Dasarahalli-based Meghna also felt that this event was an opportunity for her to showcase her talent. “We don’t get any opportunity anywhere outside. This is the stage for us”, she says, adding, “We are not just into sex work or begging. We also have the capacity to do more”. Meghna works with Samara, an NGO. Dressed in a skirt and blouse, she says she spent about Rs 2000 for the event, shopping at Commercial Street and Brigade Road.

Another contestant, Yaana, a hijra, was applauded at the event for coming out and saying, “I am a sex worker”, while introducing herself. Yaana is also a social worker and loves to dance.

Members of Bangalore’s transgender community cheered on for the ‘Indian Super Queen’ contestants. Pic: Vaishnavi Vittal.

Most of the contestants also saw this event as a platform to voice their opinion about the lack of opportunities for members of their community. Saldanha of Vcare Group of Companies says, "There are many people (among the transgender community) who are shrewd, talented and educated. We want to groom them and give them jobs in administration".

The winners of the Bangalore leg were Natasha, Tanushree, Monisha and Zara, who will now go to New Delhi to prepare for the semi-finals. The winners of the ‘Indian Super Queen’ contest will receive cash prizes of Rs 10 lakhs, Rs 8 lakhs and Rs 5 lakhs for the first, second and third place respectively.


  1. Srikanth Parthasarathy says:

    Talented people exist everywhere irrespective of which community they belong to. All they need is that opportunity to showcase their talent. Good to see CM team reporting on such events to spread the information to all the fellow citizens. Great going!

  2. Ashok Vasudevan says:

    Just a thought. It wonderful that such an event was organised to provide a platform for the transgenders to be heard. It’ll wonderful if the event organisers could bring in some potential employers to the event. It might lead to a change of mindset in providing jobs to them. By providing them a constant source of income and a decent living, the event will manifest itself as something much more towards the all round benefit of the transgenders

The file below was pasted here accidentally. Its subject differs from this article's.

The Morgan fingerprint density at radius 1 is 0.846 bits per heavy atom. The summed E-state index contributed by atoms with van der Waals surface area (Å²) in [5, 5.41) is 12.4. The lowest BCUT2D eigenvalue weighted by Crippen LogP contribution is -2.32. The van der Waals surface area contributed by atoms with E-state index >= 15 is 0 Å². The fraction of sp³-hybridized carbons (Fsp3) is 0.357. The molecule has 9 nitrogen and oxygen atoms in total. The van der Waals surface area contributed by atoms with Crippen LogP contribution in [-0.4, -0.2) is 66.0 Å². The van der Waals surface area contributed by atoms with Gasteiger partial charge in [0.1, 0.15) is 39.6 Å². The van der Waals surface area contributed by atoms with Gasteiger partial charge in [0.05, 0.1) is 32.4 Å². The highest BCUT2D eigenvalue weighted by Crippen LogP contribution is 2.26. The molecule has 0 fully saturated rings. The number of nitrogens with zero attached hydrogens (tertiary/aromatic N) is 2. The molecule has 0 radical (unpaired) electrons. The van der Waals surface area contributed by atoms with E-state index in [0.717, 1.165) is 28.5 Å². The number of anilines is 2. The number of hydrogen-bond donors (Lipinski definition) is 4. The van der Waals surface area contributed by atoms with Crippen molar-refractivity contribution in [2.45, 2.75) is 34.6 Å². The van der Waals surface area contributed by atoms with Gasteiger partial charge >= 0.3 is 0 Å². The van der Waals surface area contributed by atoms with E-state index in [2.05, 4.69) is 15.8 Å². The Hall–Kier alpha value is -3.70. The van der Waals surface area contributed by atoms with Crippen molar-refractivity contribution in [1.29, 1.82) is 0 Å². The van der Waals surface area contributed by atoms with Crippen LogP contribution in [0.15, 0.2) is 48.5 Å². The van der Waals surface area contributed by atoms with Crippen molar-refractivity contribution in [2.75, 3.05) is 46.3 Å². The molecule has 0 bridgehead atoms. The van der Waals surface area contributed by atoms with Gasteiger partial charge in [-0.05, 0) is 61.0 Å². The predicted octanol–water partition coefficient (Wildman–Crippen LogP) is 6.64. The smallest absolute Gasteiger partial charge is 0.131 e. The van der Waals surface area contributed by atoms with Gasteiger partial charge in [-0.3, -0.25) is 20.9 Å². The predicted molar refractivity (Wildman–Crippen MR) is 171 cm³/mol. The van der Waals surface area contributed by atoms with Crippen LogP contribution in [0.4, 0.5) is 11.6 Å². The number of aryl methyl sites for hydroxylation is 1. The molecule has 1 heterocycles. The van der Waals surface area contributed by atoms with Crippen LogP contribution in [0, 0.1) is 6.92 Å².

3. Sreenath N R says:

    Can you please mail me( the contact details of any NGO that are providing support to these people. I would like to hire 1/2 people to my organisation as a social responsibility.

    Sreenath N R

  4. Velu says:

    Very good

  5. Anu Priya says:

    I am an transsexual from the garden City (Bangalore), love to show my talent to if i get an chance in coming event “Hunt for talented transgender”
    Hope it will happen soon again – Anu Priya

Leave a Reply

Your email address will not be published. Required fields are marked *

This site uses Akismet to reduce spam. Learn how your comment data is processed.

Similar Story

Domestic violence in resettlement areas: Community workers bear the burden

Community workers, who are the first respondents to attend domestic violence cases in Chennai's resettlement areas, face innumerable challenges

As Priya* woke up at 5:30 am, she took the final sip of her coffee and was about to begin her morning prayers when she received a call from an unknown number. A few years ago, she wouldn't have bothered to answer. But now, as a community worker in a resettlement site, calls from unfamiliar numbers have become a routine part of her daily life. A woman could be heard crying at the other end. Priya asked her to calm down and speak clearly. The woman informed her that her husband was beating her up and had locked her inside…

Similar Story

Addressing pet dog attacks: A balance between regulation and compassion

Government intervention is necessary to prevent indiscriminate breeding and trade of pet dogs, and more shelters are needed for abandoned pets.

Recently, two pet Rottweiler dogs attacked a five-year-old child and her mother in a  Corporation park in Nungambakkam, Chennai. Based on a complaint following the incident, police arrested the owners of the dog for negligence and endangering the lives of others (IPC Section 289 and 336). As General Manager-Administration of the Blue Cross of India, I have seen several Rottweilers over the years. While there are laws to address such situations, there needs to be adequate awareness among pet owners that dogs like Rottweilers should be taken for a walk only on a leash. A major portion of the responsibility…